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Can 2+2=5?

  1. Jun 14, 2004 #1
    Could someone help me with this. I'm not very good with math and the only thing I know about this is that in the division, you can't divide by zero (somebody said that's why the formula is wrong). :grumpy:

    How do you know a + b - c is zero? :confused:

    I don't even know what a, b, and c equal. :cry: What does a, b, and c equal? :shy:

    Let a + b = c where a, b, c are real numbers

    5a – 2a – 2a +5b – 2b – 2b = 5c – 2c – 2c

    5a + 5b – 5c = 2a + 2b – 2c + 2a + 2b – 2c

    5(a + b – c) = 2(a + b – c) + 2(a + b – c)

    Divide through by a + b – c:
    5 = 2 + 2

    Therefore, 2 + 2 = 5

    sorry for the stupid question but I'd like to know and this forum looked like the only place that might tell me. :redface:

    thank you.
  2. jcsd
  3. Jun 14, 2004 #2
    oh, and when a number is beside a letter like that (5b) does that mean multiply 5 x b?

    Could someone rewrite that formula and replace the letters with numbers for me? So I can see how to put it all together?

    I'm sorry if I'm being a pest. :shy:

    thank you. :smile:
    Last edited: Jun 14, 2004
  4. Jun 14, 2004 #3
    Then a + b - c = c - c, which simplifies into a + b - c = 0.

  5. Jun 14, 2004 #4
    thank you :)

    but what did a, b, and c equal to start with? Like what numbers do I put in place of those letters?
  6. Jun 14, 2004 #5
    It's irrelevant exactly what the numbers are, as long as they satisfy a + b = c. You can put any real numbers you want, as long as they satisfy that relation. a = 1, b = 1, c = 2 or a = b = pi, c = 2pi for example. Of course, as soon as you choose the numbers, the fallacy becomes (even more) clear...
    Last edited: Jun 14, 2004
  7. Jun 14, 2004 #6
    oh! I see! :biggrin:

    Now it makes sense. When my dad said to research it on the net (I don't think he likes math questions at 5am :grumpy: ) or goto physicsforums.com and to find the answer he wasn't kidding!!! ha! :smile:

    Now when I go to school today, I won't look so dumb! :approve:

    Thanks! :shy:

    PS - I love math, I'm just not very good at it yet. :(
  8. Jun 14, 2004 #7


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    Jen, Even I don't like math problems at 5 A.M.!!!
  9. Jun 14, 2004 #8
    hehe... good thing Muzza didn't mind it at 5am! :biggrin:

    I don't usually get up that early but I was at my aunts birthday party Sunday evening and never got my homework done so I got up early to do it. :zzz:

    This wasn't part of our homework. Someone brought it to class and the teacher thought some of us might find it fun to figure out even though it was like way out of our league. At least I got it right with some help... it was fun to find out how it works! :rolleyes:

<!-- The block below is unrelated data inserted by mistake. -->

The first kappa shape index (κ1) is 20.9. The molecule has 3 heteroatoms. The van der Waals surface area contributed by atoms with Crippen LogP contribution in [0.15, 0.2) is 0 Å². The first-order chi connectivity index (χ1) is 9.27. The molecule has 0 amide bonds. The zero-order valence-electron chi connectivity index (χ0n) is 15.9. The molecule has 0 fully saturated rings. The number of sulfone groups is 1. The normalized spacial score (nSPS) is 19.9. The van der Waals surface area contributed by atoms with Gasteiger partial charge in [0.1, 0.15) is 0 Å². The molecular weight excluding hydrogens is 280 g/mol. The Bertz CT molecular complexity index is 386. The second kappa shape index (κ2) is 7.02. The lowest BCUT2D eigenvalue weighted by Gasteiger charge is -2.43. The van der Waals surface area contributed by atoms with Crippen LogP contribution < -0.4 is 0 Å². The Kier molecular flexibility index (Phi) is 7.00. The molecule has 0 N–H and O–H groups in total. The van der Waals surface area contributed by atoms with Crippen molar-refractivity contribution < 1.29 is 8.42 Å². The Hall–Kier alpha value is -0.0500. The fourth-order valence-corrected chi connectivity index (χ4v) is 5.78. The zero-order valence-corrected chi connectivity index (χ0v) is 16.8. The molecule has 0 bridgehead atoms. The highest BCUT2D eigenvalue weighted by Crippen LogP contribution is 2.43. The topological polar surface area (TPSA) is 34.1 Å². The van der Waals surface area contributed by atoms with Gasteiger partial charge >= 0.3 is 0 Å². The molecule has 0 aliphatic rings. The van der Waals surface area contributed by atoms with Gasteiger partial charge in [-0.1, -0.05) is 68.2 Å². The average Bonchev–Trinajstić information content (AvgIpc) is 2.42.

You guys could probably do this stuff in your sleep though ha! :bugeye:
  10. Jun 14, 2004 #9
    I'm going to post because I just missed one of the actual Math help questions I would've been able to solve. Poor me and my Grade 10 Math level knowledge. Just incase you need further clarification:

    How do you know a + b - c is zero? Rearrange and:
    a + b = c
    Therefore each of the sides total values equal each other.
    Move the C over it becomes:
    a + b - c = 0
    You know a+b=c so a+b-c (which equals a+b) = 0

    This is just incase you weren't sure with the substitution of numbers. I used to use number substitution for equations because I didn't bother to learn how they all worked. Eventually calculators make the problems more confusing than actually learning the theory behind them.
  11. Jun 15, 2004 #10
    How did you get from "a+b=c" to "5a – 2a – 2a +5b – 2b – 2b = 5c – 2c – 2c" ? I see they are equal, I am curious as to the methodology used to get to one point to another.

    I was under the impression 2+2=4, not 2+2=5 unless of course the second equation is for greater values of 2? What does your conclusion indicate exactly?
  12. Jun 15, 2004 #11


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    It seems that people have explained to you how a + b = c implies that a + b - c = 0. Now, you know that 2 + 2 is not 5, it is 4, so where's the problem? It's when you said "Divide through by a + b - c," because you essentially said "Divide through by 0" (because a + b - c = 0). But you should know that you cannot divide by zero.
  13. Jun 15, 2004 #12
    all you did was prove that your initial assumption was wrong, except in the case a+b = c, in which case you are dividing by zero, and your simplification fails anyway.
  14. Jun 15, 2004 #13
    Yeah, but it's noon here when it's 5 am where you live.

    The probably worked backwards from something like 5 * 0 = 4 * 0 <=> 5(a + b - c) = 4(a + b - c) etc, to arrive at that equation.

    As has been mentioned, they divide by zero which renders the entire argument faulty. See Dr Math's FAQ section for several explanations why division by zero isn't defined/"allowed".
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